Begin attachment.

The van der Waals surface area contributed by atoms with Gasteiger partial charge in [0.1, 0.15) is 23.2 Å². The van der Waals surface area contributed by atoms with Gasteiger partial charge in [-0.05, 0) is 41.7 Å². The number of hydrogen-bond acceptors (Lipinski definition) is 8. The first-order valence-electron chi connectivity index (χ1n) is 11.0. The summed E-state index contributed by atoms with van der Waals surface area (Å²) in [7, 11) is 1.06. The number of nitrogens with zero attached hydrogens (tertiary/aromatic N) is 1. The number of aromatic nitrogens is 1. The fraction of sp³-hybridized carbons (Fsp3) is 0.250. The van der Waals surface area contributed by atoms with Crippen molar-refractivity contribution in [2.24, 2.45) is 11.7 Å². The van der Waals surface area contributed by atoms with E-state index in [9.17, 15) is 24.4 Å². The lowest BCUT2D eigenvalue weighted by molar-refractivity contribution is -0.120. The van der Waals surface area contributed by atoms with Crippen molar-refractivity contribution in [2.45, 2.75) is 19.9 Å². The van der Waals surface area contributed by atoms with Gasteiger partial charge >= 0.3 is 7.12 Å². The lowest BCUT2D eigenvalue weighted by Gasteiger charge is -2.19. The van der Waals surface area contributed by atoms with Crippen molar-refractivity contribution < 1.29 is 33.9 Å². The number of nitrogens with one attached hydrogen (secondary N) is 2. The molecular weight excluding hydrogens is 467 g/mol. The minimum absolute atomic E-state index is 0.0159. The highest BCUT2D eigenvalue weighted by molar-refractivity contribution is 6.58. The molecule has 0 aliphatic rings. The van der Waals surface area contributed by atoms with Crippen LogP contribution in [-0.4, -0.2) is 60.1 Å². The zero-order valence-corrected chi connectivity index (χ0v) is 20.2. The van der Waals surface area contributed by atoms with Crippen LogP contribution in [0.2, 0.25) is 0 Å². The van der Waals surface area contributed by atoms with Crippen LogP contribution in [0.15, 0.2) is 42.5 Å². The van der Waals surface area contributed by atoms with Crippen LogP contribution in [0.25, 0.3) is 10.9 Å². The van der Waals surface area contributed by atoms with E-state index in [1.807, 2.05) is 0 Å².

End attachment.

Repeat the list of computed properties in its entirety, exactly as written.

The van der Waals surface area contributed by atoms with Gasteiger partial charge in [0.1, 0.15) is 23.2 Å². The van der Waals surface area contributed by atoms with Gasteiger partial charge in [-0.05, 0) is 41.7 Å². The number of hydrogen-bond acceptors (Lipinski definition) is 8. The first-order valence-electron chi connectivity index (χ1n) is 11.0. The summed E-state index contributed by atoms with van der Waals surface area (Å²) in [7, 11) is 1.06. The number of nitrogens with zero attached hydrogens (tertiary/aromatic N) is 1. The number of aromatic nitrogens is 1. The fraction of sp³-hybridized carbons (Fsp3) is 0.250. The van der Waals surface area contributed by atoms with Crippen molar-refractivity contribution in [2.24, 2.45) is 11.7 Å². The van der Waals surface area contributed by atoms with E-state index in [9.17, 15) is 24.4 Å². The lowest BCUT2D eigenvalue weighted by molar-refractivity contribution is -0.120. The van der Waals surface area contributed by atoms with Crippen molar-refractivity contribution in [2.45, 2.75) is 19.9 Å². The van der Waals surface area contributed by atoms with Gasteiger partial charge >= 0.3 is 7.12 Å². The lowest BCUT2D eigenvalue weighted by Gasteiger charge is -2.19. The van der Waals surface area contributed by atoms with Crippen molar-refractivity contribution < 1.29 is 33.9 Å². The number of nitrogens with one attached hydrogen (secondary N) is 2. The molecular weight excluding hydrogens is 467 g/mol. The minimum absolute atomic E-state index is 0.0159. The highest BCUT2D eigenvalue weighted by molar-refractivity contribution is 6.58. The molecule has 0 aliphatic rings. The van der Waals surface area contributed by atoms with Crippen LogP contribution in [-0.4, -0.2) is 60.1 Å². The zero-order valence-corrected chi connectivity index (χ0v) is 20.2. The van der Waals surface area contributed by atoms with Crippen LogP contribution in [0.2, 0.25) is 0 Å². The van der Waals surface area contributed by atoms with Crippen LogP contribution in [0.15, 0.2) is 42.5 Å². The van der Waals surface area contributed by atoms with Crippen LogP contribution in [0.25, 0.3) is 10.9 Å². The van der Waals surface area contributed by atoms with E-state index in [1.807, 2.05) is 0 Å².